Photograph by Tim Rummelhoff, Courtesy of McKnight Fellowships for Choreographers.


2019-2020 – Incubator Project

she who lives on the road to war will explore Native feminist leader Jigonhsasee’s foundational influence on the Haudenosaunee Confederacy and the U.S. Constitution. I will contribute to indigenizing our history by tracing this cultural–political genealogy through my embodied relationship to it: through dance. I will weave the real and imagined histories of how the Haudenosaunee Confederacy coalesced from separate Nations and feature Jigonhsasee’s role in envisioning new governing structures, peoples, and territories. Recuperating lost matrilineal origins, this work can remind us that we are stronger together when we acknowledge our history. It is my hope that this work will lead towards creating peace our ancestors deserve and demand.

A feminist artist and activist, I grew up and live in the Twin Cities intertribal Native community. Being rooted in cultural teachings, values, ethics, and sense of the world gives me a deep foundation from which all my work as a dance maker and community leader emerges. My work is underpinned by the culture, history, and identity stored in my body, renewed daily through interactions, collaborations, and political actions with Native artists, activists, and educators.

2022 Residency and Performance Run

SHE WHO LIVES ON THE ROAD TO WAR BY ROSY SIMAS DANSE is in the Weisman’s Target Studio for Creative Collaboration gallery from SEPTEMBER 10, 2022 – FEBRUARY 19, 2023. The project includes a new installation and in-gallery performances throughout the fall of 2022.

she who lives on the road to war is an immersive installation and dance performance created by Rosy Simas in response to global loss and the collective need to come together in peace and reconciliation. It is both a physical space for rest and refuge, and a performative work of Native futurities that imagines a world of relational balance with nature and with each other.

Their artist statement reads: “Audiences are invited to gather, rest, grieve, condole with one another, and to consider how we can all work towards reconciliation during the dual pandemics of systematic racism and COVID-19.”

she who lives on the road to war will have a dual premiere at WAM and in the heart of the Twin Cities’ Native community, at All My Relations Arts. After its performance run in Minneapolis, the work will tour to Gibney in New York City, Maui Arts & Cultural Center, and other cities.

Project Collaborators

Director: Rosy Simas

Composer: François Richomme

Lighting Designer: Heidi Eckwall

Performers: Jessika Enoh Akpaka, Lelis Brito, Erin Drummond, Sam Johnson, Sam Aros Mitchell, Valerie Oliveiro, Pedra Pepa, Sharon Picasso, Lela Pierce, Rosy Simas, Judee Shui Xian, Jeffrey Wells, Taja Will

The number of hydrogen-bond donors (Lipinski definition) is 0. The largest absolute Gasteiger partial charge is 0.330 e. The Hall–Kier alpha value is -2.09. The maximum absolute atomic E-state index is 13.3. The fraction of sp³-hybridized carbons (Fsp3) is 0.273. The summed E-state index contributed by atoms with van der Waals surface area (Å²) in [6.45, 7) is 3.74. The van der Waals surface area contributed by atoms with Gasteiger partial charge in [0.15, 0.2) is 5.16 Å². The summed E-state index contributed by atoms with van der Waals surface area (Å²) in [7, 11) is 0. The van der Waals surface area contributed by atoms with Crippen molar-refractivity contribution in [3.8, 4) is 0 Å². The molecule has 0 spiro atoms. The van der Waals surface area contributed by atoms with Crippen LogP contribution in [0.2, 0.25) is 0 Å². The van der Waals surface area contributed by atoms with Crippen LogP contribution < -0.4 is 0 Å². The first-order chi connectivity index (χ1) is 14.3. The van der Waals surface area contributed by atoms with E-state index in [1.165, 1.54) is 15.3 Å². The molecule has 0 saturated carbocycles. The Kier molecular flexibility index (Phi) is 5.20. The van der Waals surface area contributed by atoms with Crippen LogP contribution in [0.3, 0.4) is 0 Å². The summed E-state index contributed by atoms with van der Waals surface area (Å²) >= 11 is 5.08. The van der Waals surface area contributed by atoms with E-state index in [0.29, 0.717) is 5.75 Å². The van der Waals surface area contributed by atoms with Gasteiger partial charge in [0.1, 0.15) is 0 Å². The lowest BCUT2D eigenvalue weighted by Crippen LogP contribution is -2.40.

Production Manager/Community Engagement Coordinator: Sequoia Hauck

Studio/Production Assistant: Atim Opoka

Photograph by Tim Rummelhoff, Courtesy McKnight Fellowships for Choreographers

Rosy Simas, Haudenosaunee (Seneca, Heron Clan), is a choreographer and film and visual artist based in Minneapolis. Her work investigates how culture, history and identity are stored in the body and expressed in movement. For more than twenty years she has created work that addresses a wide range of political, social and cultural subjects from a Native feminist perspective. She has received support from Native Arts and Cultures Foundation, First Peoples Fund, Guggenheim Foundation and McKnight Foundation, and she is a Dance USA Fellow as well as a Joyce Awardee. 



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FREE, BUT RSVP REQUIRED; CAPACITY IS LIMITED to 15 guests per performance.

All My Relations Arts Performances

All My Relations Arts
1414 East Franklin Avenue | Minneapolis, MN

  • Opening: Thursday, October 6 – reception at 6 p.m.; performance begins at 7 p.m. 
  • Friday, October 7, 7 p.m.
  • Saturday, October 8, 2 p.m.
  • Monday, October 10 (afternoon, TBD)
  • Saturday, November 12, 6 p,m.
  • Sunday, November 13, 2 p.m.
  • Saturday, November 19, 6 p.m.
  • Sunday, November 20, 2 p.m.


Initial research for she who lives on the road to war was supported by the Weisman Art Museum’s Target Studio for Creative Collaboration and the Pamela Beatty Mitchell Residency in Contemporary Dance at Colorado College Department of Theater and Dance. This presentation of she who lives on the road to war is made possible by a Native Arts and Cultures Foundation SHIFT award, The MAP Fund, and the New England Foundation for the Arts’ National Dance Project, with lead funding from the Doris Duke Charitable Foundation and the Mellon Foundation. Projects of Rosy Simas Danse are supported by the voters of Minnesota through a Minnesota State Arts Board Operating Support grant, thanks to a legislative appropriation from the arts and cultural heritage fund, and the McKnight Foundation.